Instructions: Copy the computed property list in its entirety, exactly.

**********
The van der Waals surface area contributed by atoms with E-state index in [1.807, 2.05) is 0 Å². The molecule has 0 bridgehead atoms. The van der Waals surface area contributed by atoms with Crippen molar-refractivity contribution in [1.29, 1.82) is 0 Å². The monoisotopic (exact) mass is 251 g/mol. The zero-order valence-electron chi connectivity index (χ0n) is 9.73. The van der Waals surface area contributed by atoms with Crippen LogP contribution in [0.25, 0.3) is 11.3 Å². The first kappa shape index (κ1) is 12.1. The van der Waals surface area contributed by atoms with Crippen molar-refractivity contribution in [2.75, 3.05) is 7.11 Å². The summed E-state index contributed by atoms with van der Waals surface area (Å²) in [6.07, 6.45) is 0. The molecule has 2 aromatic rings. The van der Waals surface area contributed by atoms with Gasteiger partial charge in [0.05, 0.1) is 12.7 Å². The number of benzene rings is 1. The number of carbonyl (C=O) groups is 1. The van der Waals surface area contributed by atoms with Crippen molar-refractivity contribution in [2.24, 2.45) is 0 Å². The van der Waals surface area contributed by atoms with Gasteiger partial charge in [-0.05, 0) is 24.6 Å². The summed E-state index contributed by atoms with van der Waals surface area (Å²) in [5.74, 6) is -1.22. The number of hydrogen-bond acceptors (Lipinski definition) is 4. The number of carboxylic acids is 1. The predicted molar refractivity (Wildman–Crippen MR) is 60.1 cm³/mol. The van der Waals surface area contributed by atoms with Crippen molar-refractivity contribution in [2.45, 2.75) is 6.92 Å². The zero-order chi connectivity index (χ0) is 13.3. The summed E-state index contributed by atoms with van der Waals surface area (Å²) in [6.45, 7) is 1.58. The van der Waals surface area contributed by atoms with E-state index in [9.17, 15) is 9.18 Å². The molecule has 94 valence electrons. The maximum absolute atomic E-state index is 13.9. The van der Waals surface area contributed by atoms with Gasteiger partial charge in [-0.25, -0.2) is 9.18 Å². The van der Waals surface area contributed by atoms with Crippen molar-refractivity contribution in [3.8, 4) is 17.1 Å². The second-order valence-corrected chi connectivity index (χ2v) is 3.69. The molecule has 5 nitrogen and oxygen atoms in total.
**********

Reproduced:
The van der Waals surface area contributed by atoms with E-state index in [1.807, 2.05) is 0 Å². The molecule has 0 bridgehead atoms. The van der Waals surface area contributed by atoms with Crippen molar-refractivity contribution in [1.29, 1.82) is 0 Å². The monoisotopic (exact) mass is 251 g/mol. The zero-order valence-electron chi connectivity index (χ0n) is 9.73. The van der Waals surface area contributed by atoms with Crippen LogP contribution in [0.25, 0.3) is 11.3 Å². The first kappa shape index (κ1) is 12.1. The van der Waals surface area contributed by atoms with Crippen molar-refractivity contribution in [2.75, 3.05) is 7.11 Å². The summed E-state index contributed by atoms with van der Waals surface area (Å²) in [6.07, 6.45) is 0. The molecule has 2 aromatic rings. The van der Waals surface area contributed by atoms with Gasteiger partial charge in [0.05, 0.1) is 12.7 Å². The number of benzene rings is 1. The number of carbonyl (C=O) groups is 1. The van der Waals surface area contributed by atoms with Crippen molar-refractivity contribution in [2.24, 2.45) is 0 Å². The van der Waals surface area contributed by atoms with Gasteiger partial charge in [-0.05, 0) is 24.6 Å². The summed E-state index contributed by atoms with van der Waals surface area (Å²) in [5.74, 6) is -1.22. The number of hydrogen-bond acceptors (Lipinski definition) is 4. The number of carboxylic acids is 1. The predicted molar refractivity (Wildman–Crippen MR) is 60.1 cm³/mol. The van der Waals surface area contributed by atoms with Crippen molar-refractivity contribution in [2.45, 2.75) is 6.92 Å². The zero-order chi connectivity index (χ0) is 13.3. The summed E-state index contributed by atoms with van der Waals surface area (Å²) in [6.45, 7) is 1.58. The van der Waals surface area contributed by atoms with E-state index in [9.17, 15) is 9.18 Å². The molecule has 94 valence electrons. The maximum absolute atomic E-state index is 13.9. The van der Waals surface area contributed by atoms with Gasteiger partial charge in [-0.25, -0.2) is 9.18 Å². The van der Waals surface area contributed by atoms with Crippen molar-refractivity contribution in [3.8, 4) is 17.1 Å². The second-order valence-corrected chi connectivity index (χ2v) is 3.69. The molecule has 5 nitrogen and oxygen atoms in total.